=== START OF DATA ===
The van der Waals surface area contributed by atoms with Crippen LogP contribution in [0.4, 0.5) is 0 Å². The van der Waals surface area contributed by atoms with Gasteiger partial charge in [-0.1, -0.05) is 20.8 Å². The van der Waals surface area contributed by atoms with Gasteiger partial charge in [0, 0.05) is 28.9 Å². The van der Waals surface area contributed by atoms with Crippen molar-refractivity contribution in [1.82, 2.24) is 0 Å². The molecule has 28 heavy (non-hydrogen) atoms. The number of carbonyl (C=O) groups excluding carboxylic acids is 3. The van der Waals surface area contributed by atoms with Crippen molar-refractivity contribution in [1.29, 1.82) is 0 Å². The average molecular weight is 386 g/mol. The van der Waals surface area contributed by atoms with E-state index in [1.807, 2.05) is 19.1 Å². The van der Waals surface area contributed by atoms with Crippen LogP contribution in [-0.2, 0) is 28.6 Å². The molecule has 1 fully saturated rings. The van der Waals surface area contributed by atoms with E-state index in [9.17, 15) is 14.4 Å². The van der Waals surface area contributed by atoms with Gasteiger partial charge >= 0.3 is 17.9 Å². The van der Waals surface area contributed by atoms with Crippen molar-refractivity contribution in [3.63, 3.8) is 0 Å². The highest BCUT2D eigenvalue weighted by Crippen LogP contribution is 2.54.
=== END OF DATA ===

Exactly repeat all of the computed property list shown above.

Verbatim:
The van der Waals surface area contributed by atoms with Crippen LogP contribution in [0.4, 0.5) is 0 Å². The van der Waals surface area contributed by atoms with Gasteiger partial charge in [-0.1, -0.05) is 20.8 Å². The van der Waals surface area contributed by atoms with Gasteiger partial charge in [0, 0.05) is 28.9 Å². The van der Waals surface area contributed by atoms with Crippen molar-refractivity contribution in [1.82, 2.24) is 0 Å². The molecule has 28 heavy (non-hydrogen) atoms. The number of carbonyl (C=O) groups excluding carboxylic acids is 3. The van der Waals surface area contributed by atoms with Crippen molar-refractivity contribution in [1.29, 1.82) is 0 Å². The average molecular weight is 386 g/mol. The van der Waals surface area contributed by atoms with E-state index in [1.807, 2.05) is 19.1 Å². The van der Waals surface area contributed by atoms with Crippen LogP contribution in [-0.2, 0) is 28.6 Å². The molecule has 1 fully saturated rings. The van der Waals surface area contributed by atoms with E-state index in [9.17, 15) is 14.4 Å². The van der Waals surface area contributed by atoms with Gasteiger partial charge >= 0.3 is 17.9 Å². The van der Waals surface area contributed by atoms with Crippen molar-refractivity contribution in [3.63, 3.8) is 0 Å². The highest BCUT2D eigenvalue weighted by Crippen LogP contribution is 2.54.